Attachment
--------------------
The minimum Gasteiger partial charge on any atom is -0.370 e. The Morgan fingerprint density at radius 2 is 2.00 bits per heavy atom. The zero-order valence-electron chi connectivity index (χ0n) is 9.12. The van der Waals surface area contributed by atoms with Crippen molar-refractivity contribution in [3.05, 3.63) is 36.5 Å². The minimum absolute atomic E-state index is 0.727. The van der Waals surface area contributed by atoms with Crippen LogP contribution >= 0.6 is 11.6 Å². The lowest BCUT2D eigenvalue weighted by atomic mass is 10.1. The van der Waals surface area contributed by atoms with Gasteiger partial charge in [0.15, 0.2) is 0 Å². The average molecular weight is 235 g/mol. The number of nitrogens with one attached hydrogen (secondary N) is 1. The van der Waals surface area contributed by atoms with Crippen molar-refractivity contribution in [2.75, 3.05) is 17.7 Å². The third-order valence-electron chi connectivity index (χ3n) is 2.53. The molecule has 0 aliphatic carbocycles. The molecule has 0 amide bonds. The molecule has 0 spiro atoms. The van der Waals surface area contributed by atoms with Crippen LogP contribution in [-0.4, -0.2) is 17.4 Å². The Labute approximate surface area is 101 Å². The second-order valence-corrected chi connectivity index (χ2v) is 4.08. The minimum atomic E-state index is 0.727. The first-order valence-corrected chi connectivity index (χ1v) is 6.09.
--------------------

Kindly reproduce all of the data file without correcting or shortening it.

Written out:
The minimum Gasteiger partial charge on any atom is -0.370 e. The Morgan fingerprint density at radius 2 is 2.00 bits per heavy atom. The zero-order valence-electron chi connectivity index (χ0n) is 9.12. The van der Waals surface area contributed by atoms with Crippen molar-refractivity contribution in [3.05, 3.63) is 36.5 Å². The minimum absolute atomic E-state index is 0.727. The van der Waals surface area contributed by atoms with Crippen LogP contribution >= 0.6 is 11.6 Å². The lowest BCUT2D eigenvalue weighted by atomic mass is 10.1. The van der Waals surface area contributed by atoms with Gasteiger partial charge in [0.15, 0.2) is 0 Å². The average molecular weight is 235 g/mol. The number of nitrogens with one attached hydrogen (secondary N) is 1. The van der Waals surface area contributed by atoms with Crippen molar-refractivity contribution in [2.75, 3.05) is 17.7 Å². The third-order valence-electron chi connectivity index (χ3n) is 2.53. The molecule has 0 aliphatic carbocycles. The molecule has 0 amide bonds. The molecule has 0 spiro atoms. The van der Waals surface area contributed by atoms with Crippen LogP contribution in [-0.4, -0.2) is 17.4 Å². The Labute approximate surface area is 101 Å². The second-order valence-corrected chi connectivity index (χ2v) is 4.08. The minimum atomic E-state index is 0.727. The first-order valence-corrected chi connectivity index (χ1v) is 6.09.